This option costs as much as any average wildlife camera and includes many of the features necessary for wildlife photography.
Olympus offers two crop sensor models that work for wildlife, plus they provide a generous range of lenses to choose from, each with a different focal length.
Olympus OM-D E-M1X and Olympus OM-D E-M1 Mark II
This camera includes a micro four-thirds crop sensor capable of shooting 18 frames per second, a fantastic speed for wildlife photography. As a crop sensor model, you get excellent lens extension and zoom effects that help pick up the detail of your animal subjects.
It has an average number of autofocus points for a wildlife camera, making it a dependable option for accurate shots.
The OM-D E-M1 Mark II model is comparable to the OM-D E-M1X model with a similar AF system, shooting speed, and sensor. The Mark II camera costs a bit less than the other Olympus camera and has a more limited ISO range, which means the Mark II is not quite as precise in its focusing abilities.
Panasonic and Pentax
Panasonic offers two of the most durable cameras on our list and still manages to pack in some exceptional features to streamline wildlife photography. Meanwhile, the Pentax option is perfect for novice photographers.
Panasonic LUMIX GH5
This durable camera stands as one of the toughest options on this list, able to withstand the intense and frequent travel often required of wildlife photographers. Its design guards against moisture and dirt, and it can continue to function in extreme temperatures.
The micro four-thirds sensor can capture images at 12 frames per second with a resolution of 20 megapixels. With a suitable amount of AF points, this camera focuses well on your subject, and its ISO range allows you to shoot even in poor lighting.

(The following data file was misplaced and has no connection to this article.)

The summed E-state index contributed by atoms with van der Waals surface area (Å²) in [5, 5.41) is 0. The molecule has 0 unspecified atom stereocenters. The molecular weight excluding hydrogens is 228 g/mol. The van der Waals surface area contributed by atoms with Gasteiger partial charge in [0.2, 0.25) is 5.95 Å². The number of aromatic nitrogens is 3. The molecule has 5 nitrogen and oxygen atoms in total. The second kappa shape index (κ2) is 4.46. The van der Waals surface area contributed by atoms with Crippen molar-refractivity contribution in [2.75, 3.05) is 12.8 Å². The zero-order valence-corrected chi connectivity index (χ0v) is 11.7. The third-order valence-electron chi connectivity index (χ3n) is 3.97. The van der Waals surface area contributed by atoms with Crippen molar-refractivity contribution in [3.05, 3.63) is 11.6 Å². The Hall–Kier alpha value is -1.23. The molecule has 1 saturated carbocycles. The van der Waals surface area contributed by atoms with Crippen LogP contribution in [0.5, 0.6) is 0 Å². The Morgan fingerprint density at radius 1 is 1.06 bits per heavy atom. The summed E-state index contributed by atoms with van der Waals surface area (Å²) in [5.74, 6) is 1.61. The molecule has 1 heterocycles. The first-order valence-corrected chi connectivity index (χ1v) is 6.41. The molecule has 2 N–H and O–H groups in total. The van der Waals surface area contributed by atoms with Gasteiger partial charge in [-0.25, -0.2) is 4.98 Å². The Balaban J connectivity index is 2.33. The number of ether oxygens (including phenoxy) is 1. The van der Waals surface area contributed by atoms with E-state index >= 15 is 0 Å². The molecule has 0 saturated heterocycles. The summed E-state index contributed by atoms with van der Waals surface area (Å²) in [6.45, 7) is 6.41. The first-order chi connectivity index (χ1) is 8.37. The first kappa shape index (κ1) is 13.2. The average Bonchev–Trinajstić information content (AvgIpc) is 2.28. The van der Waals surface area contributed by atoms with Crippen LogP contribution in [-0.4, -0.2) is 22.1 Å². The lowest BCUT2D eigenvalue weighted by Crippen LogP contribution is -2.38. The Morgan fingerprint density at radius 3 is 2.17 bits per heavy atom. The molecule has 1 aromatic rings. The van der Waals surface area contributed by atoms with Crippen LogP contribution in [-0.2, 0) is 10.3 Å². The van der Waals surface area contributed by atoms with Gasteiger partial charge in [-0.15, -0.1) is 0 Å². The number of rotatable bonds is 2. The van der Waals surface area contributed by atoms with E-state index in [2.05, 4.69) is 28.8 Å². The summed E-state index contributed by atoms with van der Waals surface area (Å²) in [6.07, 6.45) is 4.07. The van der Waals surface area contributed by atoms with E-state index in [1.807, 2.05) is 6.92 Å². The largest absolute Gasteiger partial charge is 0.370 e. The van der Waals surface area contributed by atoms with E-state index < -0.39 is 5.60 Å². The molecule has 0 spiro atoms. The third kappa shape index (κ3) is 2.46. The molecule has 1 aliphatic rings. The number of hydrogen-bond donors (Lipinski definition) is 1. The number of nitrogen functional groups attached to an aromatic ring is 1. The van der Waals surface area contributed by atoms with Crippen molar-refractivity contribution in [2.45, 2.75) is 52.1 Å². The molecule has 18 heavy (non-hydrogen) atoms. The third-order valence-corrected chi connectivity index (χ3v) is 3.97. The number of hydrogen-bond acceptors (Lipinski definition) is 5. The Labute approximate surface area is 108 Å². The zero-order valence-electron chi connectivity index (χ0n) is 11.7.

Panasonic LUMIX S1R
Here’s a mirrorless option with a full frame sensor and a whopping resolution of 47 megapixels. While its speed of up to nine frames per second is not the quickest on this list, it’s still fast enough to capture wildlife effectively. This model includes a high number of AF points and a wide ISO range for better focus and low light photography.
Because this camera and its mirrorless system are fairly new, not many of the available lenses suit wildlife photography. However, the selection will probably expand over time.
Pentax K-3 II
This camera is an effective crop APS-C sensor option with a speed of 8 frames per second and a resolution of 24 megapixels. Its ISO range is not quite as expansive as other options on this list, but it gets the job done efficiently and at a lower price point.
This camera makes a smart pick for a beginner thanks to its affordability and durability. Plus, its technical aspects function well enough to photograph wildlife.
Sony’s machines rank highly on many best camera lists since they offer versatile models with advanced features and lots of lens options. You can choose from a full frame or crop sensor and a few different operating technologies. Here are their best cameras for wildlife.